## Jeffreys prior with improper posterior

**I**n a complete coincidence with my visit to Warwick this week, I became aware of the paper “Inference in two-piece location-scale models with Jeffreys priors” recently published in Bayesian Analysis by Francisco Rubio and Mark Steel, both from Warwick. Paper where they exhibit a closed-form Jeffreys prior for the skewed distribution

where f is a symmetric density, namely

where

only to show immediately after that this prior does not allow for a proper posterior, no matter what the sample size is. While the above skewed distribution can always be interpreted as a mixture, being a weighted sum of two terms, it is not strictly speaking a mixture, if only because the “component” can be identified from the observation (depending on which side of μ is stands). The likelihood is therefore a product of simple terms rather than a product of a sum of two terms.

**A**s a solution to this conundrum, the authors consider the alternative of the “independent Jeffreys priors”, which are made of a product of conditional Jeffreys priors, i.e., by computing the Jeffreys prior one parameter at a time with all other parameters considered to be fixed. Which differs from the reference prior, of course, but would have been my second choice as well. Despite criticisms expressed by José Bernardo in the discussion of the paper… The difficulty (in my opinion) resides in the choice (and difficulty) of the parameterisation of the model, since those priors are not parameterisation-invariant. (Xinyi Xu makes the important comment that even those priors incorporate strong if hidden information. Which relates to our earlier discussion with Kaniav Kamari on the “dangers” of prior modelling.)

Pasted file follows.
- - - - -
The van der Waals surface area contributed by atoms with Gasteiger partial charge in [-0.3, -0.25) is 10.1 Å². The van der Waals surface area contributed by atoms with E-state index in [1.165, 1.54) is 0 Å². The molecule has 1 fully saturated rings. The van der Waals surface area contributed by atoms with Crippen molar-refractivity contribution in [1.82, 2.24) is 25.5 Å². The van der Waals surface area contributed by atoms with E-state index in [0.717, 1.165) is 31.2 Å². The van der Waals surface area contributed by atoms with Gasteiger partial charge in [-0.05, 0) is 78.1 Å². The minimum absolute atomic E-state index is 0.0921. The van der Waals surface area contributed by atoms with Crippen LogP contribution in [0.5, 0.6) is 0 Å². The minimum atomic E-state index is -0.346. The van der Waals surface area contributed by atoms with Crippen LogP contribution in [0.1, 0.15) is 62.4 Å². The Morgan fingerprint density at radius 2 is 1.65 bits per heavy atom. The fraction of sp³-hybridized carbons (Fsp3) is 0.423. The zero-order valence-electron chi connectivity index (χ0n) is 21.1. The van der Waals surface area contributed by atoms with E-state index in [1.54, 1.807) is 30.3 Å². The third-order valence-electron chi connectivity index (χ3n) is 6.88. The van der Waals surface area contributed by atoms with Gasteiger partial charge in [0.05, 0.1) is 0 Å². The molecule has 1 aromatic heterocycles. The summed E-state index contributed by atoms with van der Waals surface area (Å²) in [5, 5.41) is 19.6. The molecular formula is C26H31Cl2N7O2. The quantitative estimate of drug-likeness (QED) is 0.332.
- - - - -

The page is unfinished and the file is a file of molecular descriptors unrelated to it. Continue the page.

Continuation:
**A**lthough the outcome is puzzling, I remain just slightly sceptical of the income, namely Jeffreys prior and the corresponding Fisher information: the fact that the density involves an indicator function and is thus discontinuous in the location μ at the observation x makes the likelihood function not differentiable and hence the derivation of the Fisher information not strictly valid. Since the indicator part cannot be differentiated. Not that I am seeing the Jeffreys prior as the ultimate grail for non-informative priors, far from it, but there is definitely something specific in the discontinuity in the density. (In connection with the later point, Weiss and Suchard deliver a highly critical commentary on the non-need for reference priors and the preference given to a non-parametric Bayes primary analysis. Maybe making the point towards a greater convergence of the two perspectives, objective Bayes and non-parametric Bayes.)